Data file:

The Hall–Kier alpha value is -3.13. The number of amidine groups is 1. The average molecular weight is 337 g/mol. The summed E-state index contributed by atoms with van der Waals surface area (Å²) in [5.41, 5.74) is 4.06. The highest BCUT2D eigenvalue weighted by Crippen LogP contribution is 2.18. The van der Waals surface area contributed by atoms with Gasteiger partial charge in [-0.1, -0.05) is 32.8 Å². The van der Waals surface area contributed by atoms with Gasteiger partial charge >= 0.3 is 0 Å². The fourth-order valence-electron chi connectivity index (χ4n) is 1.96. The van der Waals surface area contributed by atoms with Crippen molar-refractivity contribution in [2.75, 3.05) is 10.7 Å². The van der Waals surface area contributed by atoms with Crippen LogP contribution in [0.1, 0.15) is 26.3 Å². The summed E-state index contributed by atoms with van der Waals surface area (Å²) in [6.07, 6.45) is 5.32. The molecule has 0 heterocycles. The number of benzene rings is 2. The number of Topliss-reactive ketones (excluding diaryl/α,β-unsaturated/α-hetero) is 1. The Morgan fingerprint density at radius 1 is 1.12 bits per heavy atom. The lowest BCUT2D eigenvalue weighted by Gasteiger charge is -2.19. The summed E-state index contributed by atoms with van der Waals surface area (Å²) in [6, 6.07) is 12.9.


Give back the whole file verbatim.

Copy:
The Hall–Kier alpha value is -3.13. The number of amidine groups is 1. The average molecular weight is 337 g/mol. The summed E-state index contributed by atoms with van der Waals surface area (Å²) in [5.41, 5.74) is 4.06. The highest BCUT2D eigenvalue weighted by Crippen LogP contribution is 2.18. The van der Waals surface area contributed by atoms with Gasteiger partial charge in [-0.1, -0.05) is 32.8 Å². The van der Waals surface area contributed by atoms with Gasteiger partial charge >= 0.3 is 0 Å². The fourth-order valence-electron chi connectivity index (χ4n) is 1.96. The van der Waals surface area contributed by atoms with Crippen molar-refractivity contribution in [2.75, 3.05) is 10.7 Å². The van der Waals surface area contributed by atoms with Crippen LogP contribution in [0.1, 0.15) is 26.3 Å². The summed E-state index contributed by atoms with van der Waals surface area (Å²) in [6.07, 6.45) is 5.32. The molecule has 0 heterocycles. The number of benzene rings is 2. The number of Topliss-reactive ketones (excluding diaryl/α,β-unsaturated/α-hetero) is 1. The Morgan fingerprint density at radius 1 is 1.12 bits per heavy atom. The lowest BCUT2D eigenvalue weighted by Gasteiger charge is -2.19. The summed E-state index contributed by atoms with van der Waals surface area (Å²) in [6, 6.07) is 12.9.